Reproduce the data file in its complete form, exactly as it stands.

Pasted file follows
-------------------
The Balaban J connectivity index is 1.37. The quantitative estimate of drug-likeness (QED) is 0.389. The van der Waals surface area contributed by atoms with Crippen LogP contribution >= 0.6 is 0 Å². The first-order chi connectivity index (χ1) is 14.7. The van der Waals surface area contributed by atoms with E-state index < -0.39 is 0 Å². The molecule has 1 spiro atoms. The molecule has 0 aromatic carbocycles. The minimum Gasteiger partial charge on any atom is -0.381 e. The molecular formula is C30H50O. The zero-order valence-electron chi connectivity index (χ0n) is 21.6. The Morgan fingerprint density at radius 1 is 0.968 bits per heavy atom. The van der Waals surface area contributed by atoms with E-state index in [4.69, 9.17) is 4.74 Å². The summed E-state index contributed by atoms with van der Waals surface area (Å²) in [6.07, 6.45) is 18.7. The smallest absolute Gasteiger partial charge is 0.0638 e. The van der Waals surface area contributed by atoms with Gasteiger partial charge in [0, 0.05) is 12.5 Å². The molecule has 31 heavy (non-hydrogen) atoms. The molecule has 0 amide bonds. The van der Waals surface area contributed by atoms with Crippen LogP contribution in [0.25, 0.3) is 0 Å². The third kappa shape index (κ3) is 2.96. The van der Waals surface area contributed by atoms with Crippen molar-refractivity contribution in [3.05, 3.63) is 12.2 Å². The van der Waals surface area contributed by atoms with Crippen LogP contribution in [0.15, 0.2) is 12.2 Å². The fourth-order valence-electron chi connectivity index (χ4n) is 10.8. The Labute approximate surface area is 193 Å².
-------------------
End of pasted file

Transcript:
The Balaban J connectivity index is 1.37. The quantitative estimate of drug-likeness (QED) is 0.389. The van der Waals surface area contributed by atoms with Crippen LogP contribution >= 0.6 is 0 Å². The first-order chi connectivity index (χ1) is 14.7. The van der Waals surface area contributed by atoms with E-state index < -0.39 is 0 Å². The molecule has 1 spiro atoms. The molecule has 0 aromatic carbocycles. The minimum Gasteiger partial charge on any atom is -0.381 e. The molecular formula is C30H50O. The zero-order valence-electron chi connectivity index (χ0n) is 21.6. The Morgan fingerprint density at radius 1 is 0.968 bits per heavy atom. The van der Waals surface area contributed by atoms with E-state index in [4.69, 9.17) is 4.74 Å². The summed E-state index contributed by atoms with van der Waals surface area (Å²) in [6.07, 6.45) is 18.7. The smallest absolute Gasteiger partial charge is 0.0638 e. The van der Waals surface area contributed by atoms with Gasteiger partial charge in [0, 0.05) is 12.5 Å². The molecule has 31 heavy (non-hydrogen) atoms. The molecule has 0 amide bonds. The van der Waals surface area contributed by atoms with Crippen LogP contribution in [0.25, 0.3) is 0 Å². The third kappa shape index (κ3) is 2.96. The van der Waals surface area contributed by atoms with Crippen molar-refractivity contribution in [3.05, 3.63) is 12.2 Å². The van der Waals surface area contributed by atoms with Crippen LogP contribution in [0.15, 0.2) is 12.2 Å². The fourth-order valence-electron chi connectivity index (χ4n) is 10.8. The Labute approximate surface area is 193 Å².